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Rising toxicity and abuse are hurting BC’s political recruitment efforts


Politics has become such a toxic stew of verbal abuse and threats that the leaders of BC’s three main political parties say they’re having more and more trouble recruiting candidates.

BC NDP Premier John Horgan, BC Liberal leader Kevin Falcon and BC Green leader Sonia Furstenau said they’re worried about encouraging the next generation of people to step up and run for seats in the legislature. The concern comes amid death threats leveled against politicians during the pandemic, most recently Federal Finance Minister Chrystia Freeland, who was accosted by an abusive disruptor who yelled at her, swore at her and called her a “traitor” at a public appearance in Alberta.

“Civil discourse is deteriorating all around us,” said Horgan, who called the attack on Freeland “cowardly” and the man involved a “thug.”

“We’ve seen it through the various campaigns, whether they’re on the left or on the right. Sitting down and working together seems to be a lost art these days.”

Horgan blamed keyboard warriors on the internet who ramped up hate while hiding behind their screens.

“The anonymous tweets, and all that stuff on Facebook and other social media platforms — it’s making our civic discourse toxic, quite frankly,” he said.

“And so encourage anyone to get involved is difficult. And we need the best and brightest to step up to meet these challenges.”

Falcon, who is currently recruiting new candidates as the new BC Liberal leader, said it’s a particularly difficult conversation for women looking to enter public life, given the outrageous abuse that Freeland and other high-profile female politicians face on a daily basis.

“I think we have to do more than tut-tut about the fact there are some real assholes out there that quite frankly we need to deal with much more firmly in terms of how they are interacting with women in politics,” said Falcon, who called for “consequences” to those who intimately elected officials and for laws that will revoke their anonymity on the internet.

“I’ve got women in my caucus, and so do the NDP and Greens, that receive emails that comment on their looks, how they are ugly, and whatever other crazy comments that people make.”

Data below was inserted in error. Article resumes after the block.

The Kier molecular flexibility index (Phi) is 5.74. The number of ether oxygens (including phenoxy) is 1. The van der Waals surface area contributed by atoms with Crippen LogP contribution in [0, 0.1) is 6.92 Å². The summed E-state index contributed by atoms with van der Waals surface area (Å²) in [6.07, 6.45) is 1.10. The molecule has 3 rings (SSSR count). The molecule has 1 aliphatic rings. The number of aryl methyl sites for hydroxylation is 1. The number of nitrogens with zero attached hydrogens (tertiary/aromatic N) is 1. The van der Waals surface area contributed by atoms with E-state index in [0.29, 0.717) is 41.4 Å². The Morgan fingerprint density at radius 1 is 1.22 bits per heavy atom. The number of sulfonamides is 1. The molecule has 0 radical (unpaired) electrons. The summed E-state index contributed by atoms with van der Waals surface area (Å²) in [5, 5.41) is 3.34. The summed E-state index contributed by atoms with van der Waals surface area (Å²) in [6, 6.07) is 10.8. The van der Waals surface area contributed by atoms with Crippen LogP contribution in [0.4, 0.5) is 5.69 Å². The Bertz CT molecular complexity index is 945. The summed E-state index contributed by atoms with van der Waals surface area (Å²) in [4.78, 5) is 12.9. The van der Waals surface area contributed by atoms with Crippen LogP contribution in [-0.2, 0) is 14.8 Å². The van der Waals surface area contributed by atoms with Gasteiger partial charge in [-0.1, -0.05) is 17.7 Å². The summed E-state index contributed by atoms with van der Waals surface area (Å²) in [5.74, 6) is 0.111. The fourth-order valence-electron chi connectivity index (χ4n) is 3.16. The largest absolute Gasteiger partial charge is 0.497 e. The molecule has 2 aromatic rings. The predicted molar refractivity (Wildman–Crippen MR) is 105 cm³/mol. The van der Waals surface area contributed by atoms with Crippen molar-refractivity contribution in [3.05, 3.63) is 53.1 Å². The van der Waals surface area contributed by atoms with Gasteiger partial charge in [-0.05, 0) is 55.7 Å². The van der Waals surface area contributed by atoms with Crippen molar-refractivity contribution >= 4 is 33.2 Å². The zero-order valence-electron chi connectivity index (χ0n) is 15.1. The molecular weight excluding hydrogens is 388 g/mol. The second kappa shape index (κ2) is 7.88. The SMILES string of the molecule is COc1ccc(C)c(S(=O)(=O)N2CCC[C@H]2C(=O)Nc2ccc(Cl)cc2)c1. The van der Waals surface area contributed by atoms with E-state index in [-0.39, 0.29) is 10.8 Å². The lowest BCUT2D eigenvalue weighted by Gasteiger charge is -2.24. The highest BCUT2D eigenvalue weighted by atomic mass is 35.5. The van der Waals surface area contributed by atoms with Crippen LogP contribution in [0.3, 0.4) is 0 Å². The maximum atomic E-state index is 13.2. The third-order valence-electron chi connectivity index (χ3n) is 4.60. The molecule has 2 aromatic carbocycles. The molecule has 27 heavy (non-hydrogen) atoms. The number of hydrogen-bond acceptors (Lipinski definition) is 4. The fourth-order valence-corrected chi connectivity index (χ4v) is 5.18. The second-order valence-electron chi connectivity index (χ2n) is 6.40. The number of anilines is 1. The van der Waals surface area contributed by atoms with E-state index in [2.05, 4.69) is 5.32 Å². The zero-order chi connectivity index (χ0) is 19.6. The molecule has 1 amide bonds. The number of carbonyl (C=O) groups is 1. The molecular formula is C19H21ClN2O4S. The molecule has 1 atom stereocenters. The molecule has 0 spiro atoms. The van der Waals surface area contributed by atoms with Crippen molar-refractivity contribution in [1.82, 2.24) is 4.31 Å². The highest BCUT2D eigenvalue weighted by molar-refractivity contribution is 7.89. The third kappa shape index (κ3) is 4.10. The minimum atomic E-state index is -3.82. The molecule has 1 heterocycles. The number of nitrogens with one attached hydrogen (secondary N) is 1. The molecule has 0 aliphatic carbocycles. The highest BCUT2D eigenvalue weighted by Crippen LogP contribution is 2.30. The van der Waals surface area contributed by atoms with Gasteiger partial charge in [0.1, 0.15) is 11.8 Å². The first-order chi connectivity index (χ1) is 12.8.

There are many factors that appear to be driving the rise in threats and toxicity — anonymity on social media, personal attacks used by political parties, highly-divisive rhetoric in media, and the spillover effect of extreme polarization seen in the United States.

But all sides agree that things have escalated dramatically during the pandemic.

Some BC MLAs have faced death threats by those opposed to vaccine mandates, while others had their constituency offices occupied by protesters. A few even had their homes and families targeted.

BC Green leader Sonia Furstenau said many of the women she knows in municipal politics are questioning if they want to run again in October’s election.

“There is a chill that this kind of hostility and these personal attacks bring, which makes it very difficult for what democracy is meant to be — which is the debating and sharing of ideas, of different points of view,” said Furstenau, who had to move constituency offices during the pandemic due to continued disruptions and protests.

“Absolutely we can have debates, but we cannot dehumanize people.”

Finance Minister Selina Robinson, a former Coquitlam councilor and family therapist, said the rising toxicity makes it harder to recruit young people into public service.

“They are saying, ‘You are asking me to leave my career… I’m not going to get paid as well, and spend time away from my family working 24/7, only to be yelled at?’” said Robinson.

“Because that’s all they see. Not just online, which you can turn off, but in person now. So [they say]: ‘Why would I do that?’ So we lose good people.”

Robinson also cited the “level of violence” at some of the protests at the legislature, including when groups blocked doors, shouted down MLAs or attempted to disrupt proceedings.

“When people get angry and it doesn’t look like they are in control, it is frightening — and as a small woman, I think that much more,” she said.

“When you yell at me, my ears don’t work. It’s a bind, because I do believe as politicians we need to hear people’s pain, to hear their life experience, but if I’m afraid as a result then I can’t be of any value to you.”

Rob Shaw is Daily Hive’s Political Columnist, tackling the biggest political stories in BC. You can catch him on CHEK News as their on-air Political Correspondent.


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